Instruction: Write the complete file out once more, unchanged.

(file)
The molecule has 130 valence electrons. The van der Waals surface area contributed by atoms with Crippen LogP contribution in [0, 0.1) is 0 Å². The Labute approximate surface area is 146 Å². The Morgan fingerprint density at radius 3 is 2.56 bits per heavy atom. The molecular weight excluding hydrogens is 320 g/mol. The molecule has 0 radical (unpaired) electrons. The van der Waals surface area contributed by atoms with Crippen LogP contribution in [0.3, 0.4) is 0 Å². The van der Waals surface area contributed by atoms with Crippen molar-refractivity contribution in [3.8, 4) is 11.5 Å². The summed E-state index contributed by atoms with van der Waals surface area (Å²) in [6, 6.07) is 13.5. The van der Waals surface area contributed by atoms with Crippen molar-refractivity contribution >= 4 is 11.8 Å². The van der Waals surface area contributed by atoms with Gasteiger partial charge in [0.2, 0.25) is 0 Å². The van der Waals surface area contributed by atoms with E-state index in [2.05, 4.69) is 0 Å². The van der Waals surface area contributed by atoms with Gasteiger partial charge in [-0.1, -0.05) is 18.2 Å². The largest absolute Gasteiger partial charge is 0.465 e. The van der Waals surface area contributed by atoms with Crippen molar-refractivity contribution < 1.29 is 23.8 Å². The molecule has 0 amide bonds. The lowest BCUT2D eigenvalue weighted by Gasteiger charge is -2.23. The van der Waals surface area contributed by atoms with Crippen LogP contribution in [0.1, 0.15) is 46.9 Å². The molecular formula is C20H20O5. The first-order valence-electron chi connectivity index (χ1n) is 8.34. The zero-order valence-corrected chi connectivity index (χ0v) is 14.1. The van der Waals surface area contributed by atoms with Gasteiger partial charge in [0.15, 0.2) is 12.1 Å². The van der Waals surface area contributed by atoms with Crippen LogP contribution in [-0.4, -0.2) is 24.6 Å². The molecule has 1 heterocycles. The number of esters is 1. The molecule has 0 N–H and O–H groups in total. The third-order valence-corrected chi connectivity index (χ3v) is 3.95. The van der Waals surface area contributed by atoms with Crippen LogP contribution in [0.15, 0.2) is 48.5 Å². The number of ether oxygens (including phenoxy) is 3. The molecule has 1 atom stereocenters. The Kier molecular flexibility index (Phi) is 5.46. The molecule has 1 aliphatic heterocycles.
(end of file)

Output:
The molecule has 130 valence electrons. The van der Waals surface area contributed by atoms with Crippen LogP contribution in [0, 0.1) is 0 Å². The Labute approximate surface area is 146 Å². The Morgan fingerprint density at radius 3 is 2.56 bits per heavy atom. The molecular weight excluding hydrogens is 320 g/mol. The molecule has 0 radical (unpaired) electrons. The van der Waals surface area contributed by atoms with Crippen LogP contribution in [0.3, 0.4) is 0 Å². The van der Waals surface area contributed by atoms with Crippen molar-refractivity contribution in [3.8, 4) is 11.5 Å². The summed E-state index contributed by atoms with van der Waals surface area (Å²) in [6, 6.07) is 13.5. The van der Waals surface area contributed by atoms with Crippen molar-refractivity contribution >= 4 is 11.8 Å². The van der Waals surface area contributed by atoms with Gasteiger partial charge in [0.2, 0.25) is 0 Å². The van der Waals surface area contributed by atoms with E-state index in [2.05, 4.69) is 0 Å². The van der Waals surface area contributed by atoms with Gasteiger partial charge in [-0.1, -0.05) is 18.2 Å². The largest absolute Gasteiger partial charge is 0.465 e. The van der Waals surface area contributed by atoms with Crippen molar-refractivity contribution < 1.29 is 23.8 Å². The molecule has 0 amide bonds. The lowest BCUT2D eigenvalue weighted by Gasteiger charge is -2.23. The van der Waals surface area contributed by atoms with Crippen LogP contribution in [0.1, 0.15) is 46.9 Å². The molecular formula is C20H20O5. The first-order valence-electron chi connectivity index (χ1n) is 8.34. The zero-order valence-corrected chi connectivity index (χ0v) is 14.1. The van der Waals surface area contributed by atoms with Gasteiger partial charge in [0.15, 0.2) is 12.1 Å². The van der Waals surface area contributed by atoms with Crippen LogP contribution in [-0.4, -0.2) is 24.6 Å². The molecule has 1 heterocycles. The number of esters is 1. The molecule has 0 N–H and O–H groups in total. The third-order valence-corrected chi connectivity index (χ3v) is 3.95. The van der Waals surface area contributed by atoms with Crippen LogP contribution in [0.15, 0.2) is 48.5 Å². The number of ether oxygens (including phenoxy) is 3. The molecule has 1 atom stereocenters. The Kier molecular flexibility index (Phi) is 5.46. The molecule has 1 aliphatic heterocycles.